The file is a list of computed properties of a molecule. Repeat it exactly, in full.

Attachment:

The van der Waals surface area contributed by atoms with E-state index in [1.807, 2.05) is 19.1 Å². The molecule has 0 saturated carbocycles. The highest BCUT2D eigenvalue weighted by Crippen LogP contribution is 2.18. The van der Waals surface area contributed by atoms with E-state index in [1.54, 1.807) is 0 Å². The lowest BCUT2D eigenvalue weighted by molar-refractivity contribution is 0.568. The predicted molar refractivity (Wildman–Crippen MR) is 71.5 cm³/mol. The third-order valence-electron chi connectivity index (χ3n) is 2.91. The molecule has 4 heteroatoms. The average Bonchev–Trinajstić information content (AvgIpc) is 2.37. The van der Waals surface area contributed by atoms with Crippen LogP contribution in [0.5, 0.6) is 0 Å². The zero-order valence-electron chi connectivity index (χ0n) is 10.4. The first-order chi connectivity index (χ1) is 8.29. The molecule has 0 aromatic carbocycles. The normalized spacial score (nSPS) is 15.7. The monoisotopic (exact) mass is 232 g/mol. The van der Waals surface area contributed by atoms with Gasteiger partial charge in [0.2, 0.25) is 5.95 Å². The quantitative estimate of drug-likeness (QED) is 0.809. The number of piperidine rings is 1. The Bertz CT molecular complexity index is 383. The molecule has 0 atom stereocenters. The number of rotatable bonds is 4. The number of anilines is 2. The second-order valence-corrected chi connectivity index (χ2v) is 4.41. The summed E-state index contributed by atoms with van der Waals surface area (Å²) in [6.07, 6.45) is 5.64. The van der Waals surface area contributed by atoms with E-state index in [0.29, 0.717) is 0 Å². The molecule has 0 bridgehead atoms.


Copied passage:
The van der Waals surface area contributed by atoms with E-state index in [1.807, 2.05) is 19.1 Å². The molecule has 0 saturated carbocycles. The highest BCUT2D eigenvalue weighted by Crippen LogP contribution is 2.18. The van der Waals surface area contributed by atoms with E-state index in [1.54, 1.807) is 0 Å². The lowest BCUT2D eigenvalue weighted by molar-refractivity contribution is 0.568. The predicted molar refractivity (Wildman–Crippen MR) is 71.5 cm³/mol. The third-order valence-electron chi connectivity index (χ3n) is 2.91. The molecule has 4 heteroatoms. The average Bonchev–Trinajstić information content (AvgIpc) is 2.37. The van der Waals surface area contributed by atoms with Crippen LogP contribution in [0.5, 0.6) is 0 Å². The zero-order valence-electron chi connectivity index (χ0n) is 10.4. The first-order chi connectivity index (χ1) is 8.29. The molecule has 0 aromatic carbocycles. The normalized spacial score (nSPS) is 15.7. The monoisotopic (exact) mass is 232 g/mol. The van der Waals surface area contributed by atoms with Gasteiger partial charge in [0.2, 0.25) is 5.95 Å². The quantitative estimate of drug-likeness (QED) is 0.809. The number of piperidine rings is 1. The Bertz CT molecular complexity index is 383. The molecule has 0 atom stereocenters. The number of rotatable bonds is 4. The number of anilines is 2. The second-order valence-corrected chi connectivity index (χ2v) is 4.41. The summed E-state index contributed by atoms with van der Waals surface area (Å²) in [6.07, 6.45) is 5.64. The van der Waals surface area contributed by atoms with E-state index in [0.29, 0.717) is 0 Å². The molecule has 0 bridgehead atoms.